Saturday, June 23, 2012

Thomas Lowe

Well, now I get to talk about my fur trade secret -- my secret witness who recorded some of the more important incidents that occurred in the Fort Vancouver and the Columbia district in the 1840's and 1850's.
He is also in my family tree, as he married one of the Birnie girls.
So here is his story, and I think you will enjoy it, as he lived through interesting times:

Thomas Lowe was the sixth son of Dr. John Lowe of Coupar-Angus, Perthshire, and was born on November 30th, 1824.
On January 13th, 1841, he was appointed apprentice clerk in the service of the Hudson's Bay Company for a term of five years, and was instructed to proceed to Moose Factory by the HBC ship for that season.
He didn't catch that ship -- instead secretary William Smith ;ut him on the Company's ship, Vancouver, which was due to sail from Gravesend for the Columbia River at the end of August, 1841.
At Honolulu Thomas transferred to the Cowlitz, which was bound for Sitka with HBC Governor, Sir George Simpson, on board.
The Governor used poor Thomas as his temporary secretary on the voyage north to Sitka -- an extraordinary introduction to the fur trade.

The ship arrived at Sitka in April 1842; Governor Simpson continued his round the world trip across Russia, while Thomas was sent on to Fort Durham -- more familiarly known as Fort Taku, on the Northwest coast.

Bruce Watson has this to say of Fort Taku in his Lives Lived West of the Divide:
"Fort Taku was built under the same set of conditions as Fort Stikine, under the 1839 agreement between the HBC and the Russian American Fur Company. Thought to be convenient at the time for trade with the Indians of Taku, Chilcat and Cross Sound, as well as access to the interior, the site, at the head of Taku Harbour several miles distance from the mouth of the Taku River was a poor choice for several reasons. The area had been overtraded during the maritime fur trade which had left hostilities, and there was little trading done from the interior via the Taku River. As well, the area had extensive tidal flats and so boats could access the area only at high tides. Further, the natives rigorously guarded their traditional trading rights, their access to wealth and slaves.
"The post was constructed in 1840 by James Douglas with pickets and bastions up and finished by August. Also called Fort Durham, after the Earl of Durham, Governor General of Canada (that is, Upper and Lower Canada), the post was more commonly referred to by its river name. It was a modest affair having stockades of about 150 square feet with a stream running conveniently through it, and was operated by approximately eighteen personnel.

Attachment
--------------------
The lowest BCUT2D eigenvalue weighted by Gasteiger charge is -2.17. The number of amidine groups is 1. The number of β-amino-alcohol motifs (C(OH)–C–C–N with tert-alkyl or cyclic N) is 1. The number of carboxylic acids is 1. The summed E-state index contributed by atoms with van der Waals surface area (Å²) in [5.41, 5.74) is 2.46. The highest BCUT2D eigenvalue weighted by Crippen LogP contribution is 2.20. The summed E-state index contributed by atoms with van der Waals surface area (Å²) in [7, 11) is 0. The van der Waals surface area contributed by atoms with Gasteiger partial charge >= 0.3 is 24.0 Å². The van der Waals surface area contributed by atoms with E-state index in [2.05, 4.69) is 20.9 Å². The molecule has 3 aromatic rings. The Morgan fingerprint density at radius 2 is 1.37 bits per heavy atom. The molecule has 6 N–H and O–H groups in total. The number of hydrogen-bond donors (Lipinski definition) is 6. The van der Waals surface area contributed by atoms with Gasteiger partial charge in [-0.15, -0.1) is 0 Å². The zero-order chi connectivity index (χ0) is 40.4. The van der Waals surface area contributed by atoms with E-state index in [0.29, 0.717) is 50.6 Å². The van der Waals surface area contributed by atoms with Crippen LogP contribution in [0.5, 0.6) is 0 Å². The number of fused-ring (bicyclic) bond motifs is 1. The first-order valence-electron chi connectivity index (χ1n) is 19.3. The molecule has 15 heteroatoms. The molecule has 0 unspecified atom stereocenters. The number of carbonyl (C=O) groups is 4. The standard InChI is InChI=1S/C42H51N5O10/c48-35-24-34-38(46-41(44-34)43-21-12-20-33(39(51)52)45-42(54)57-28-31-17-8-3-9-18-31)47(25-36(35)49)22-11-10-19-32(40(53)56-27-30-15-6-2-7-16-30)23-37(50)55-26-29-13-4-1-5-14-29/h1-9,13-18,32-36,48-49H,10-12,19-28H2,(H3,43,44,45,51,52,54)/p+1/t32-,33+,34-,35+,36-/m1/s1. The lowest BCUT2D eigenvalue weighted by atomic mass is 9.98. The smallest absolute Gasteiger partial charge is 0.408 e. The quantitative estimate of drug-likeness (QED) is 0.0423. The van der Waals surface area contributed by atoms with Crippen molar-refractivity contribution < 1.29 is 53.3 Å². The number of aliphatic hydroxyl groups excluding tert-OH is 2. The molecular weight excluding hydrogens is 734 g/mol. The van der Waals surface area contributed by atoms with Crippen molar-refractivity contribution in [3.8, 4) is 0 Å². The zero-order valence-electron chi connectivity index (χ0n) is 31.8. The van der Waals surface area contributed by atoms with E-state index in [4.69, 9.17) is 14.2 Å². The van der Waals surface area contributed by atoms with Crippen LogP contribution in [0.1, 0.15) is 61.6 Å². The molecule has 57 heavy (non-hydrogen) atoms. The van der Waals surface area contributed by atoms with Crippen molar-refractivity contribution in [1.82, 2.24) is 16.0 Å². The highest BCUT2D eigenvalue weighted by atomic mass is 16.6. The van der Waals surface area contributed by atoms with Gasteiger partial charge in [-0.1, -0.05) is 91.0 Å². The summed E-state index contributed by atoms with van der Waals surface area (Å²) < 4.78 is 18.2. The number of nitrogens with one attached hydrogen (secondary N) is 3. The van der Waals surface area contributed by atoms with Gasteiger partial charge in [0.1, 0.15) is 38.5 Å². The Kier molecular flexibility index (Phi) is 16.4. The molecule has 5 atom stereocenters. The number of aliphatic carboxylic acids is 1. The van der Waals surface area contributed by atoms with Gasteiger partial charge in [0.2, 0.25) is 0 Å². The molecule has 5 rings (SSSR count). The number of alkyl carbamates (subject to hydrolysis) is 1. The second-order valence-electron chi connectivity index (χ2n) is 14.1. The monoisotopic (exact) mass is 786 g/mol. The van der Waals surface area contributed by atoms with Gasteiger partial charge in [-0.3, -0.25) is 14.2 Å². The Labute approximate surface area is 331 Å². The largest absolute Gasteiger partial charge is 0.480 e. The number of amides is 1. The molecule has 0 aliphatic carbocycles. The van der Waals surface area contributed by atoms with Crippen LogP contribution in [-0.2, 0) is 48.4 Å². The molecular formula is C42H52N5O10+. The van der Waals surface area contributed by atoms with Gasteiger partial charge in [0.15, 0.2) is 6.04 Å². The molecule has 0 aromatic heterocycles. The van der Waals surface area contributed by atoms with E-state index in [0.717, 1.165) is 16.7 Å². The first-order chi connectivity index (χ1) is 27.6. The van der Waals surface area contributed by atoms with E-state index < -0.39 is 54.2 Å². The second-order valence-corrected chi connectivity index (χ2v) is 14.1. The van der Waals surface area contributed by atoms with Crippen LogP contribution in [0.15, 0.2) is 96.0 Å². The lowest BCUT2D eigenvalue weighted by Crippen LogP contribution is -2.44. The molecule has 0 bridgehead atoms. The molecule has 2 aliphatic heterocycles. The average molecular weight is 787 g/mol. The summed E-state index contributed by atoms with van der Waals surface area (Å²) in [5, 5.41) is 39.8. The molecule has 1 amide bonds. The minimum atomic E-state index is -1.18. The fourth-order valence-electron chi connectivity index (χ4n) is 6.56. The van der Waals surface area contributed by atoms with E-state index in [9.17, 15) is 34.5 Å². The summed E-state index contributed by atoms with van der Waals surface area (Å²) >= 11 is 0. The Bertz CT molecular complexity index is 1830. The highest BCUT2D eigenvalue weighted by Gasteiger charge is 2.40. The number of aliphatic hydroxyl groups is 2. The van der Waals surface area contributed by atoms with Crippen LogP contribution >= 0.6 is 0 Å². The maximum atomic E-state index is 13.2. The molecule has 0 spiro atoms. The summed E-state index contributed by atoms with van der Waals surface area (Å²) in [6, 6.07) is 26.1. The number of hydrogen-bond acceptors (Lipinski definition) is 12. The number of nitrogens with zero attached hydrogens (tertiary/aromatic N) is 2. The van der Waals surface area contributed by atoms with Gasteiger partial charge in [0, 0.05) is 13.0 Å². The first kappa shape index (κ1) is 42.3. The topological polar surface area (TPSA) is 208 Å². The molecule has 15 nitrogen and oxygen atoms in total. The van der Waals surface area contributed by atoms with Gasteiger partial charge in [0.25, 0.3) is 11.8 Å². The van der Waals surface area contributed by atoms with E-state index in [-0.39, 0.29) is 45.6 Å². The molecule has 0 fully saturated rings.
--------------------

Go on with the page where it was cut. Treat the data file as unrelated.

"Memories from the maritime fur trade ran deep and consequently the local Taku tried to exact revenge for killings that had taken place previously from an American vessel. Shortly after construction shots were fired, faces bloodied but all patched up with an agreed payment of furs when the Taku discovered that they were not from the same group that had created the trouble.
"In the fall of 1841, George Simpson, who stated that the local natives were delighted to have a source for which they could act as intermediaries, presented an idyllic picture when he visited.
""The fort, though it was only a year old, was yet very complete with wood houses, lofty pickets, and strong bastions. The establishment was maintained chiefly on the flesh of the chevreuil (deer), which is very fat, and has an excellent flavour. Some of these deer weigh as much as a hundred and fifty pounds each; and they are so numerous, that Taku has this year sent to market twelve hundred of their skins."
"Conflicts due to misunderstanding did disturb this idyllic scene. When one native struck Dr. John F. Kennedy over a disagreement, the native was pursued by Kennedy's assistant outside the fort and was immediately taken prisoner. When Kennedy went out to rescue his assistant, he also was taken prisoner. When warning shots were fired, the "prisoners" were ransomed for four blankets.